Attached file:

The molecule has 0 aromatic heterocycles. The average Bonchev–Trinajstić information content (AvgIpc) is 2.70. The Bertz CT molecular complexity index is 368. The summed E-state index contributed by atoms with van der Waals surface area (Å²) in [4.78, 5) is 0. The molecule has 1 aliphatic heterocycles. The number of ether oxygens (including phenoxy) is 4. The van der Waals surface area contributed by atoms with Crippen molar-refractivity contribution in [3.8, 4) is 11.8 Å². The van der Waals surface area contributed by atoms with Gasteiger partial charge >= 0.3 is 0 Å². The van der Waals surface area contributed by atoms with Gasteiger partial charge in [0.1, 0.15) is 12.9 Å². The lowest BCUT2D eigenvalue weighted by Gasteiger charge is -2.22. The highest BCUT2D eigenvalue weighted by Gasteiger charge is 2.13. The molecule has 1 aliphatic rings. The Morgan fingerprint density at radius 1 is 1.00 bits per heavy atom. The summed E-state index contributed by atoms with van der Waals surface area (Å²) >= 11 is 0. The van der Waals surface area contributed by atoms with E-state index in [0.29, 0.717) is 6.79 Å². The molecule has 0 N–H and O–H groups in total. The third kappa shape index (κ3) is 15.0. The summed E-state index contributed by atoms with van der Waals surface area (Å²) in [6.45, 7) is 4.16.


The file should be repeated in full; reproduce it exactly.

The molecule has 0 aromatic heterocycles. The average Bonchev–Trinajstić information content (AvgIpc) is 2.70. The Bertz CT molecular complexity index is 368. The summed E-state index contributed by atoms with van der Waals surface area (Å²) in [4.78, 5) is 0. The molecule has 1 aliphatic heterocycles. The number of ether oxygens (including phenoxy) is 4. The van der Waals surface area contributed by atoms with Crippen molar-refractivity contribution in [3.8, 4) is 11.8 Å². The van der Waals surface area contributed by atoms with Gasteiger partial charge >= 0.3 is 0 Å². The van der Waals surface area contributed by atoms with Gasteiger partial charge in [0.1, 0.15) is 12.9 Å². The lowest BCUT2D eigenvalue weighted by Gasteiger charge is -2.22. The highest BCUT2D eigenvalue weighted by Gasteiger charge is 2.13. The molecule has 1 aliphatic rings. The Morgan fingerprint density at radius 1 is 1.00 bits per heavy atom. The summed E-state index contributed by atoms with van der Waals surface area (Å²) >= 11 is 0. The van der Waals surface area contributed by atoms with E-state index in [0.29, 0.717) is 6.79 Å². The molecule has 0 N–H and O–H groups in total. The third kappa shape index (κ3) is 15.0. The summed E-state index contributed by atoms with van der Waals surface area (Å²) in [6.45, 7) is 4.16.